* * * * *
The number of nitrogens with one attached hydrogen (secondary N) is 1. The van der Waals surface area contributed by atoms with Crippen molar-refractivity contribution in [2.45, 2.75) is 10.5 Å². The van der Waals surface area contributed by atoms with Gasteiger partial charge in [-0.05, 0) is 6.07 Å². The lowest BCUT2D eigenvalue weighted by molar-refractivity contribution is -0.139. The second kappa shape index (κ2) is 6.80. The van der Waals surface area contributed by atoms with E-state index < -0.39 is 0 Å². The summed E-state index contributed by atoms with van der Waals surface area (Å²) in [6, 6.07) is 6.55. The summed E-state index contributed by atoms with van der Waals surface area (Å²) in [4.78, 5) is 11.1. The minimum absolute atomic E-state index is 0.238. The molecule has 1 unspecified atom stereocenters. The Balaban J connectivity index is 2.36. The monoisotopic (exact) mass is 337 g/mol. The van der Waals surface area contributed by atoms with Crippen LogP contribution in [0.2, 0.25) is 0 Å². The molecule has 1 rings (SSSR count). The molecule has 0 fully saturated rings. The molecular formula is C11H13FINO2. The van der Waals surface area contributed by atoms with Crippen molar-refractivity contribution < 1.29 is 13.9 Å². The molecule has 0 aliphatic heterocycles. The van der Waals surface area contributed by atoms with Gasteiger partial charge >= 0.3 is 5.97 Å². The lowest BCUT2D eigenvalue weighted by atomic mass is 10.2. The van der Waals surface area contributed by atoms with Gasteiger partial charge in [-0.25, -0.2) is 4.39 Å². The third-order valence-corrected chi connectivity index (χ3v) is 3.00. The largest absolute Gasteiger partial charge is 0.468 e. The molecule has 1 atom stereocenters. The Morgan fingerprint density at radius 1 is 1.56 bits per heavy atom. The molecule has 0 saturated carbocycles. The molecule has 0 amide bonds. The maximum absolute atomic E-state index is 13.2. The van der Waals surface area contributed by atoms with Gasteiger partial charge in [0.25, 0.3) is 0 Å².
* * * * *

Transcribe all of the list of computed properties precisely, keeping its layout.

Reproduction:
The number of nitrogens with one attached hydrogen (secondary N) is 1. The van der Waals surface area contributed by atoms with Crippen molar-refractivity contribution in [2.45, 2.75) is 10.5 Å². The van der Waals surface area contributed by atoms with Gasteiger partial charge in [-0.05, 0) is 6.07 Å². The lowest BCUT2D eigenvalue weighted by molar-refractivity contribution is -0.139. The second kappa shape index (κ2) is 6.80. The van der Waals surface area contributed by atoms with E-state index < -0.39 is 0 Å². The summed E-state index contributed by atoms with van der Waals surface area (Å²) in [6, 6.07) is 6.55. The summed E-state index contributed by atoms with van der Waals surface area (Å²) in [4.78, 5) is 11.1. The minimum absolute atomic E-state index is 0.238. The molecule has 1 unspecified atom stereocenters. The Balaban J connectivity index is 2.36. The monoisotopic (exact) mass is 337 g/mol. The van der Waals surface area contributed by atoms with Crippen LogP contribution in [0.2, 0.25) is 0 Å². The molecule has 1 rings (SSSR count). The molecule has 0 fully saturated rings. The molecular formula is C11H13FINO2. The van der Waals surface area contributed by atoms with Crippen molar-refractivity contribution < 1.29 is 13.9 Å². The molecule has 0 aliphatic heterocycles. The van der Waals surface area contributed by atoms with Gasteiger partial charge >= 0.3 is 5.97 Å². The lowest BCUT2D eigenvalue weighted by atomic mass is 10.2. The van der Waals surface area contributed by atoms with Gasteiger partial charge in [-0.25, -0.2) is 4.39 Å². The third-order valence-corrected chi connectivity index (χ3v) is 3.00. The largest absolute Gasteiger partial charge is 0.468 e. The molecule has 1 atom stereocenters. The Morgan fingerprint density at radius 1 is 1.56 bits per heavy atom. The molecule has 0 saturated carbocycles. The molecule has 0 amide bonds. The maximum absolute atomic E-state index is 13.2. The van der Waals surface area contributed by atoms with Gasteiger partial charge in [0.25, 0.3) is 0 Å².